This first step to rectifying a search engine not indexing your site is to confirm that your site is not on that search engines index. Write into Google's search bar site: your_domain_name. If there are any results, your page is not in the index. The issue may be poor SEO, in which case you may want to perform a technical SEO audit. This takes time and money, so many companies hire an external company for this.

If Google is coming back empty, you are indeed missing from their index. This could be for a couple of reasons:

Google has not found you yet

It can take Google a few weeks to find you. If your site is new, give it a little time. In the meantime, check your sitemap has been uploaded and is operating correctly. If everything appears to be working, request an index status report or URL inspection from Google.

These tools may be able to indicate any issue. It is also a good idea for your site to be re-indexed by Google if you have added new pages or changed the layout of your site.

Crawler error

If there is an issue with your URLs being indexed, you may want to have a professional SEO audit carried out. This will highlight any errors in your site’s coding, text or design. Another option is Google Search Console dashboard. Any URLs in your site map with an error will be highlighted. Common issues are error codes 404, 500 and 301. All of these indicate that your site is not working as intended. 

In this instance, it is most likely that something is blocking the crawlers (spiders, bots) from examining your pages. The most common errors are:

  • Site blocked by robots.txt

One of 'robots' purposes is to prevent crawlers from finding that page. There are many legitimate reasons to not want a search engine to see a page, e.g. a staff/member-only page. However, if this is your issue, it is an easy fix. Remove the text.

  • Add your domain to Google Webmaster

Google Webmaster is a free tool that gives you an insight to evaluate and maintain your website's performance within the search engine. By setting up an account with Google Webmaster and verifying ownership of your domain, Google will find it easier to view your site. Additionally, it will be easier for you to see how Google views your site.

  • Do not have a sitemap (sitemap.xml)

A sitemap is a list of pages on your site within your domain and the relationship between them. Sites like Google use sitemaps to crawl your site more efficiently. In addition, a sitemap has information as to when the page was last updated and any language variations. If you have not already, build and submit your sitemap to Google.

  • Privacy settings

Double-check your site privacy settings are set correctly. For example, if your site uses WordPress, check in privacy settings that the 'discourage search engines from indexing' box has not been ticked. 

  • Site has noindex meta tag

Look out for text that looks like this in your meta tags: (<meta name="robots" content="noindex,nofollow">). This is another variation of robots that prevents crawlers from viewing your site. Another easy fix, simply remove the meta tag.

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Server/content issues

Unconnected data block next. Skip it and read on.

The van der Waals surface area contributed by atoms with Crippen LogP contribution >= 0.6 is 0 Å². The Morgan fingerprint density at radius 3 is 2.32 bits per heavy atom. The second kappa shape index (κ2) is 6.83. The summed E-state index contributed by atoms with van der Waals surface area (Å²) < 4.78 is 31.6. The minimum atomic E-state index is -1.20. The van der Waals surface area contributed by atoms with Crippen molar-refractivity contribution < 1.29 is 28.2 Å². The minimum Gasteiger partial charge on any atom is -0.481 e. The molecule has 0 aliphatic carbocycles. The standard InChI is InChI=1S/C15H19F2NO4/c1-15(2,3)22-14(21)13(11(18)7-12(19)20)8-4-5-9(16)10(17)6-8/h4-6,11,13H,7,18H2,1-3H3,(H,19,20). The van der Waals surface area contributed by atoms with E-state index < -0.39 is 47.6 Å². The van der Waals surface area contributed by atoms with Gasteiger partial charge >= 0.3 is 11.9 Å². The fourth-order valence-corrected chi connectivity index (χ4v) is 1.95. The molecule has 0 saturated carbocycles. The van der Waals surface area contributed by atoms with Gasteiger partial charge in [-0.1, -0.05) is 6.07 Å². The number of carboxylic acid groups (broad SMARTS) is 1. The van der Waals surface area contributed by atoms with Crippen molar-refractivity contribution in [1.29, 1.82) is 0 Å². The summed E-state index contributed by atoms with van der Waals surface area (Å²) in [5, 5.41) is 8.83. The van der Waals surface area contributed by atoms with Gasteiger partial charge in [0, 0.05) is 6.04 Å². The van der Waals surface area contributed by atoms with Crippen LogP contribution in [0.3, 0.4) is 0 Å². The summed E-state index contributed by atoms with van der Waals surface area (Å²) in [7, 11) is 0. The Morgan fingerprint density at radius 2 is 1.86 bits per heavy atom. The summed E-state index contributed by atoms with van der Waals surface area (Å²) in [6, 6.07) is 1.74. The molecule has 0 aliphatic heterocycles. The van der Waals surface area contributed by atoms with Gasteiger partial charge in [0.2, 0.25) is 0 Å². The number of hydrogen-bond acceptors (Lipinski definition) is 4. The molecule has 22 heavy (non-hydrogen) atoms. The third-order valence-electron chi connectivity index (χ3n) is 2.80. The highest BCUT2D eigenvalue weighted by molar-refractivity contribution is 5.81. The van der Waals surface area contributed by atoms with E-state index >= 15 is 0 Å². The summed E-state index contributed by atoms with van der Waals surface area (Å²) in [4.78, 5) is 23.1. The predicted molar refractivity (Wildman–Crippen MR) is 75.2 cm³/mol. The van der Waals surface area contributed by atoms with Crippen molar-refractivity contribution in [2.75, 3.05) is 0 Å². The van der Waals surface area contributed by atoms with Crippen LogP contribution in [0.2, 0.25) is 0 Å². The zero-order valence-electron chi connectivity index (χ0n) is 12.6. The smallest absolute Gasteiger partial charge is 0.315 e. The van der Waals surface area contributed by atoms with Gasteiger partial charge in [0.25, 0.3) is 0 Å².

Another option is that something within your pages deters or prevent crawlers from accessing your site. Crawlers work on the premise that they have easy unrestricted access to the contents of a URL. Poor content or slow loading times can have a catastrophic effect on how a crawler will view your URLs.

The most common issues

  • Duplicated content

When multiple URLs are returning to the same or very similar content, it will confuse the crawlers. For them, it will look like they are going around in a circle. In this instance, the search engine will abandon indexing the site. The content of every page should be original with relevant keywords. Content is paramount to successful SEO.

  • Javascript issues

Google will index most Javascript and AJAX. However, if there is an incorrect configuration within your Javascript execution, it will not be indexed as neither language is easy to decipher. If your issue is due to the configuration of your Javascript, you may want to hire a specialist to read and audit your script.  

  • Site taking too long to load

Loading speeds do not prevent Google from indexing your site. However, a page with a perpetual loading time will reduce the volume of crawlers that can access the site. In addition, a slow loading time can come with a high bounce rate further making your page unattractive to Google. An SEO audit can highlight what is slowing your load time.

  • Host server down

If your domain is hosted by an external party, it is worth checking that it is operating correctly on their end. If they have frequent outages or an ongoing issue, this may be preventing your site from getting crawled. This might also explain low traffic or high bounce rate.

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Unfortunately, if your site has been deindexed, you have a long road ahead of you. First, file a reconsideration request with Google. 

There could be many reasons for your site being deindexed. A common one is your domain had a previous life that was not so ethical. You may have some indication that something was not right. If you have ever received a manual penalty or removal notice, check out Google Search Console for any alerts on your domain.

Need help getting your site indexed by Google? As you might have read, it can be technical to figure out and then implement the corrections to your site. If you need help with a technical SEO audit, then get in touch.

We have a range of solutions and services to get your site back on Google. If you require advice or an audit, please do not hesitate to contact on 01794 725454 or make an enquiry today.

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